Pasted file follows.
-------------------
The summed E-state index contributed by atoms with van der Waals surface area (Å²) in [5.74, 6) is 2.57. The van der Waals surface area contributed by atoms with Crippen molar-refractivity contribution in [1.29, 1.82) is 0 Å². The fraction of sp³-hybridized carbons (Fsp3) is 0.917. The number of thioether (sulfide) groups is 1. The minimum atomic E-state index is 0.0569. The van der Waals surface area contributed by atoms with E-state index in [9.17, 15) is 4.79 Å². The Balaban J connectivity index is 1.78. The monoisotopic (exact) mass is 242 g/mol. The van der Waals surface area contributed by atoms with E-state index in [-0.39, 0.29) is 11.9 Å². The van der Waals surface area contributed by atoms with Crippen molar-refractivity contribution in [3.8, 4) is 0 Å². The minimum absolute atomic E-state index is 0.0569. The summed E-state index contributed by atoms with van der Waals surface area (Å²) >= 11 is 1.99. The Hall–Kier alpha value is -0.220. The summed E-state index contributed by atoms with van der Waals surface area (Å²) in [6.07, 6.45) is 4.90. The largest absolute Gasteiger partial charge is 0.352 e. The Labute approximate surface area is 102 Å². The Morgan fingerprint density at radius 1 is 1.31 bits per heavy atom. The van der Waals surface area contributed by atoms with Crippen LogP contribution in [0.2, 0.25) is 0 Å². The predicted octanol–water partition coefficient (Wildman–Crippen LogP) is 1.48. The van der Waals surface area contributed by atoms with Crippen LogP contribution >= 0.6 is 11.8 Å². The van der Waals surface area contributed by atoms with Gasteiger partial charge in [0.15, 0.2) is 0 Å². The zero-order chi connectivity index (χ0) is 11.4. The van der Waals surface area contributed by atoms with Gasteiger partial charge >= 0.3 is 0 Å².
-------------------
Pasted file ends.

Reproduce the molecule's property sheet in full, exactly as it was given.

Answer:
The summed E-state index contributed by atoms with van der Waals surface area (Å²) in [5.74, 6) is 2.57. The van der Waals surface area contributed by atoms with Crippen molar-refractivity contribution in [1.29, 1.82) is 0 Å². The fraction of sp³-hybridized carbons (Fsp3) is 0.917. The number of thioether (sulfide) groups is 1. The minimum atomic E-state index is 0.0569. The van der Waals surface area contributed by atoms with E-state index in [9.17, 15) is 4.79 Å². The Balaban J connectivity index is 1.78. The monoisotopic (exact) mass is 242 g/mol. The van der Waals surface area contributed by atoms with E-state index in [-0.39, 0.29) is 11.9 Å². The van der Waals surface area contributed by atoms with Crippen molar-refractivity contribution in [3.8, 4) is 0 Å². The minimum absolute atomic E-state index is 0.0569. The summed E-state index contributed by atoms with van der Waals surface area (Å²) >= 11 is 1.99. The Hall–Kier alpha value is -0.220. The summed E-state index contributed by atoms with van der Waals surface area (Å²) in [6.07, 6.45) is 4.90. The largest absolute Gasteiger partial charge is 0.352 e. The Labute approximate surface area is 102 Å². The Morgan fingerprint density at radius 1 is 1.31 bits per heavy atom. The van der Waals surface area contributed by atoms with Crippen LogP contribution in [0.2, 0.25) is 0 Å². The predicted octanol–water partition coefficient (Wildman–Crippen LogP) is 1.48. The van der Waals surface area contributed by atoms with Crippen LogP contribution >= 0.6 is 11.8 Å². The van der Waals surface area contributed by atoms with Gasteiger partial charge in [0.15, 0.2) is 0 Å². The zero-order chi connectivity index (χ0) is 11.4. The van der Waals surface area contributed by atoms with Gasteiger partial charge >= 0.3 is 0 Å².